BY KAYLEIGH DURM | PHOTO BY LISA WORTHY
The season is over, and summer is here. Now what?
You could cox for a club or summer program, go to a couple of camps, try your hand at coaching, go for crack-of-dawn swing rows with the local masters team … or you could not. All of those, including not thinking about coxing at all for three whole months, are valid options with their own unique set of benefits.
Coxing for a competitive club or summer program
Since this option requires the most prep work in terms of signing up in advance or going through an application process, you’ve already made the commitment if this is what you’ve got on tap for the summer. The benefits are obvious and likely why you chose this route. It’s an additional season of on-the-water experience, you’ll have several opportunities to race, and depending on the team you’re with, you may be racing with athletes and working with coaches who aren’t from your home team. As far as your professional development goes, this is about as direct and hands-on as you can get.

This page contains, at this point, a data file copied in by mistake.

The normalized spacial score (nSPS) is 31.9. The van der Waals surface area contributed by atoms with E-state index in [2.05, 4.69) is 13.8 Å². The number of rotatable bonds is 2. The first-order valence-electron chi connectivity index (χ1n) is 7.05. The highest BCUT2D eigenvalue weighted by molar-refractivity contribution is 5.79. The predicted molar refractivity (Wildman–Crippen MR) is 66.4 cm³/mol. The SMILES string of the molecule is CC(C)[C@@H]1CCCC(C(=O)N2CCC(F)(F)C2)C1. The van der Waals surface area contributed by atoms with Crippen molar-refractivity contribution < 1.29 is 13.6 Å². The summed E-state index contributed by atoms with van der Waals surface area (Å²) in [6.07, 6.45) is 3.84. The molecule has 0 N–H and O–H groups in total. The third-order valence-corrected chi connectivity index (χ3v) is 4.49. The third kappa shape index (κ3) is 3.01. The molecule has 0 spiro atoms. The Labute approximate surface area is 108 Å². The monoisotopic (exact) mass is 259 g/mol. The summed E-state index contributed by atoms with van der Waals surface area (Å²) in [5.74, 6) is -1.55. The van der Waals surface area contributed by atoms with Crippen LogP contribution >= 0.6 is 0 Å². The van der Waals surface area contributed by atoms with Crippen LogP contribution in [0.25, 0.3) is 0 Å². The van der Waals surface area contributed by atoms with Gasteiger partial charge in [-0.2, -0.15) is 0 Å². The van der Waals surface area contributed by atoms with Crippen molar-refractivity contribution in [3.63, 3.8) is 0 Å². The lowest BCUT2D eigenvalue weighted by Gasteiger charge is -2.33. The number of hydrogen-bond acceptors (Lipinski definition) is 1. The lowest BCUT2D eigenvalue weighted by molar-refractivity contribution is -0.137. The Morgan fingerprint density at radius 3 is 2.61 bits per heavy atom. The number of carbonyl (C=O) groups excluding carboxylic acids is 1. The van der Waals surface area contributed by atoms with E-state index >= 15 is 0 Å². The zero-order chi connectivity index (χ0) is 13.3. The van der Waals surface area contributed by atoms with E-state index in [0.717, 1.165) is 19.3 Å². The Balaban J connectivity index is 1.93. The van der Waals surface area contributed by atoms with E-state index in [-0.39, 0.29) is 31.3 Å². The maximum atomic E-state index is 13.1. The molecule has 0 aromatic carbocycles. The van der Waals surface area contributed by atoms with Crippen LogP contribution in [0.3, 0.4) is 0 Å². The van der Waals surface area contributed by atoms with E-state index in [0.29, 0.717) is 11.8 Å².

The downside is that you’ll have very little downtime between the end of the spring season and the start of the fall season. What coxing lacks in physical exertion (relative to the rowers) it makes up for in how mentally taxing it can be. Burnout is just as real for coxswains as it is for rowers, and being able to identify and recognize when the symptoms manifest themselves is crucial if you plan to cox year-round.
Coaching can take many different forms, and the skills you develop can help you both on and off the water. There are three options you could pursue: learn-to-row programs, mentoring, or shadowing. Learn-to-row programs are a great way to get your feet wet as a coach, but there may be limited options for junior athletes. Some programs will accept athletes with a year or two of collegiate rowing under their belts in lieu of previous coaching experience, so it never hurts to ask. It can be like drinking from a fire hose when you first start out but it’s a great way to hone your team-building, leadership, and communication skills.
Another option is mentoring the younger coxswains on your team. This is one of the best and easiest things you can do to establish and maintain a positive coxswain culture in your boathouse. Just think about all the things you wish someone had told you when you were a first- or second-year coxswain and all the knowledge you’ve gained since then. There’s nothing to be gained by gatekeeping that information. Not only does this improve your working relationships with your teammates but it also allows you to leave your team in better condition than when you joined, which is something we all have a responsibility to do as stewards of the sport.